Taking an art break for…Twitter

Say what you will about it, but let me tell you: I freaking love Twitter. Never before has social media allowed for such easy stalking following of so many people and organizations at once. My list, like anyone’s, include actual friends, crushes, colleagues, frenemies, ex-boyfriends, celebrities, intellectual giants…you get the idea.  On Facebook, it’s creepy to “friend” people whom you don’t or barely know. On Twitter? Anything goes. We live in truly astounding times, and it is revolutionizing the way we think. Below is a video crammed with interweb fun facts sure to boggle the brain:


I’ve been thinking about how this cultural revolution of sorts is shaping art production and thinking. Not to get too utopian on ya’ll, but I’m fascinated by the way we browse, free associate, jump from random point to random point. We might engage superficially or deeply with others in these virtual nooks and crannies, but more often than not, we fly solo. I truly believe that the act of surfing is a creative endeavor consuming many of our lives, and that Twitter and Google Reader (and Facebook, used properly) are excellent and efficient tools for sharing the fruits of our strange solo adventuring.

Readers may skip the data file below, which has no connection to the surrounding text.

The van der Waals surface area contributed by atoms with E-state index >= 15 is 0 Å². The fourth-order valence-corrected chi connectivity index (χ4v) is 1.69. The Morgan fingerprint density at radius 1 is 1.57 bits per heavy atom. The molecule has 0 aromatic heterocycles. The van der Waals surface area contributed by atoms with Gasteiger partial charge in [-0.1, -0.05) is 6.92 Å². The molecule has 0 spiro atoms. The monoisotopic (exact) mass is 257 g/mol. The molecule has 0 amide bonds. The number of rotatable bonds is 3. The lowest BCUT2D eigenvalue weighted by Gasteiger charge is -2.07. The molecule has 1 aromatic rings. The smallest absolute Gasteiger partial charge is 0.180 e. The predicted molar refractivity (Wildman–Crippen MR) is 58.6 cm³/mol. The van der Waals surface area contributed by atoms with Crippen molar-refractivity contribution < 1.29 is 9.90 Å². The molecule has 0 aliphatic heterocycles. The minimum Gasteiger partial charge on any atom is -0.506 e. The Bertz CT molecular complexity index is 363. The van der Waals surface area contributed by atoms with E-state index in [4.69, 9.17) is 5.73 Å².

Rainn Wilson (aka Dwight from the Office) is one of my favorite new Twitter “friends.” I subscribe to all sorts of Twitter feeds, but often his posts are the best. Go figure…Dwight. Of all people. He posted this video recently, a talk given by Sir Ken Robinson, a sharp British guru on the intersection of creativity and work:

Ok so if schools are supposedly sucking away our creativity, if degrees are meaning less and less, where does all of this intellectual virtual meandering fit in to our interior lives?
How are you using the Internet? Are you passively following acquaintances from high school all day long on Facebook? Are you consuming hundreds of images on visual art blogs? Are you digging for local events or new restaurants or bands to go see? Are you using the web as a site for personal reflection?

also by Kate Watson

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